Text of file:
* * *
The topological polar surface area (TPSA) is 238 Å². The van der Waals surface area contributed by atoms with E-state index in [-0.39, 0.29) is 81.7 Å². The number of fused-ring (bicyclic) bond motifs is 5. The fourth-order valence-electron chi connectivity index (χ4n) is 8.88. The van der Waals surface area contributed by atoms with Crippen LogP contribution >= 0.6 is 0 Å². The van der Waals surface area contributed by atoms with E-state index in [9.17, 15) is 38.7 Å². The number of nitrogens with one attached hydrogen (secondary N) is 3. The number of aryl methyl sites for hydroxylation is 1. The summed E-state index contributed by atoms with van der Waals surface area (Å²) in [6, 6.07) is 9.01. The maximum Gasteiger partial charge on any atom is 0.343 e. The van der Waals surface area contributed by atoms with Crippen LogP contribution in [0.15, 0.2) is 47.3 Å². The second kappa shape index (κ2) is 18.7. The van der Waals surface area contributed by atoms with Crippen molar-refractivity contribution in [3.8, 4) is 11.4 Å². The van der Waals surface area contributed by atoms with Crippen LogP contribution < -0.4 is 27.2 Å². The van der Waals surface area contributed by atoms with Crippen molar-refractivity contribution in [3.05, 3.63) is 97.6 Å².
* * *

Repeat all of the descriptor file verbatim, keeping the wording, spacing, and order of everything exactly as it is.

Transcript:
The topological polar surface area (TPSA) is 238 Å². The van der Waals surface area contributed by atoms with E-state index in [-0.39, 0.29) is 81.7 Å². The number of fused-ring (bicyclic) bond motifs is 5. The fourth-order valence-electron chi connectivity index (χ4n) is 8.88. The van der Waals surface area contributed by atoms with Crippen LogP contribution >= 0.6 is 0 Å². The van der Waals surface area contributed by atoms with E-state index in [9.17, 15) is 38.7 Å². The number of nitrogens with one attached hydrogen (secondary N) is 3. The number of aryl methyl sites for hydroxylation is 1. The summed E-state index contributed by atoms with van der Waals surface area (Å²) in [6, 6.07) is 9.01. The maximum Gasteiger partial charge on any atom is 0.343 e. The van der Waals surface area contributed by atoms with Crippen LogP contribution in [0.15, 0.2) is 47.3 Å². The second kappa shape index (κ2) is 18.7. The van der Waals surface area contributed by atoms with Crippen molar-refractivity contribution in [3.8, 4) is 11.4 Å². The van der Waals surface area contributed by atoms with Crippen LogP contribution < -0.4 is 27.2 Å². The van der Waals surface area contributed by atoms with Crippen molar-refractivity contribution in [3.05, 3.63) is 97.6 Å².